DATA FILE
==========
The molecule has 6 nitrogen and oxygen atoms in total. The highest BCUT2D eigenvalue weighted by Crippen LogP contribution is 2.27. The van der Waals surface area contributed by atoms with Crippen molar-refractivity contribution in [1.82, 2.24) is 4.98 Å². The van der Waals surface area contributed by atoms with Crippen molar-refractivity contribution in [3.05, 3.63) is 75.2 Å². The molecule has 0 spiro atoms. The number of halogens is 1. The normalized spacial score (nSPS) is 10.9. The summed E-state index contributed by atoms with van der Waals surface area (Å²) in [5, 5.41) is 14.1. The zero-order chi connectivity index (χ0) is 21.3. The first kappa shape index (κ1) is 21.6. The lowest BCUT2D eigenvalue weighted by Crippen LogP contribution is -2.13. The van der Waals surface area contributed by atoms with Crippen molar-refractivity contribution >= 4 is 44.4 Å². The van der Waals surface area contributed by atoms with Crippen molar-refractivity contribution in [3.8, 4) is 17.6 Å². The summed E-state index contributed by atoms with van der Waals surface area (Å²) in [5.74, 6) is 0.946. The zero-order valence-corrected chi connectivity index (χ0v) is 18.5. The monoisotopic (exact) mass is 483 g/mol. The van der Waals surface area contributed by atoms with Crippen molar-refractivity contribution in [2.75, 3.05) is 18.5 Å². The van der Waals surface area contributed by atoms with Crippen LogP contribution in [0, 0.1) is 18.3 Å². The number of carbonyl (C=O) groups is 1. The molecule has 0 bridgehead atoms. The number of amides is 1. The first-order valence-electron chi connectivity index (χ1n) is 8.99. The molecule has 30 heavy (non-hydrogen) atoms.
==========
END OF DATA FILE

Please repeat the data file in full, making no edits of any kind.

The molecule has 6 nitrogen and oxygen atoms in total. The highest BCUT2D eigenvalue weighted by Crippen LogP contribution is 2.27. The van der Waals surface area contributed by atoms with Crippen molar-refractivity contribution in [1.82, 2.24) is 4.98 Å². The van der Waals surface area contributed by atoms with Crippen molar-refractivity contribution in [3.05, 3.63) is 75.2 Å². The molecule has 0 spiro atoms. The number of halogens is 1. The normalized spacial score (nSPS) is 10.9. The summed E-state index contributed by atoms with van der Waals surface area (Å²) in [5, 5.41) is 14.1. The zero-order chi connectivity index (χ0) is 21.3. The first kappa shape index (κ1) is 21.6. The lowest BCUT2D eigenvalue weighted by Crippen LogP contribution is -2.13. The van der Waals surface area contributed by atoms with Crippen molar-refractivity contribution >= 4 is 44.4 Å². The van der Waals surface area contributed by atoms with Crippen molar-refractivity contribution in [3.8, 4) is 17.6 Å². The summed E-state index contributed by atoms with van der Waals surface area (Å²) in [5.74, 6) is 0.946. The zero-order valence-corrected chi connectivity index (χ0v) is 18.5. The monoisotopic (exact) mass is 483 g/mol. The van der Waals surface area contributed by atoms with Crippen molar-refractivity contribution in [2.75, 3.05) is 18.5 Å². The van der Waals surface area contributed by atoms with Crippen LogP contribution in [0, 0.1) is 18.3 Å². The number of carbonyl (C=O) groups is 1. The molecule has 0 bridgehead atoms. The number of amides is 1. The first-order valence-electron chi connectivity index (χ1n) is 8.99. The molecule has 30 heavy (non-hydrogen) atoms.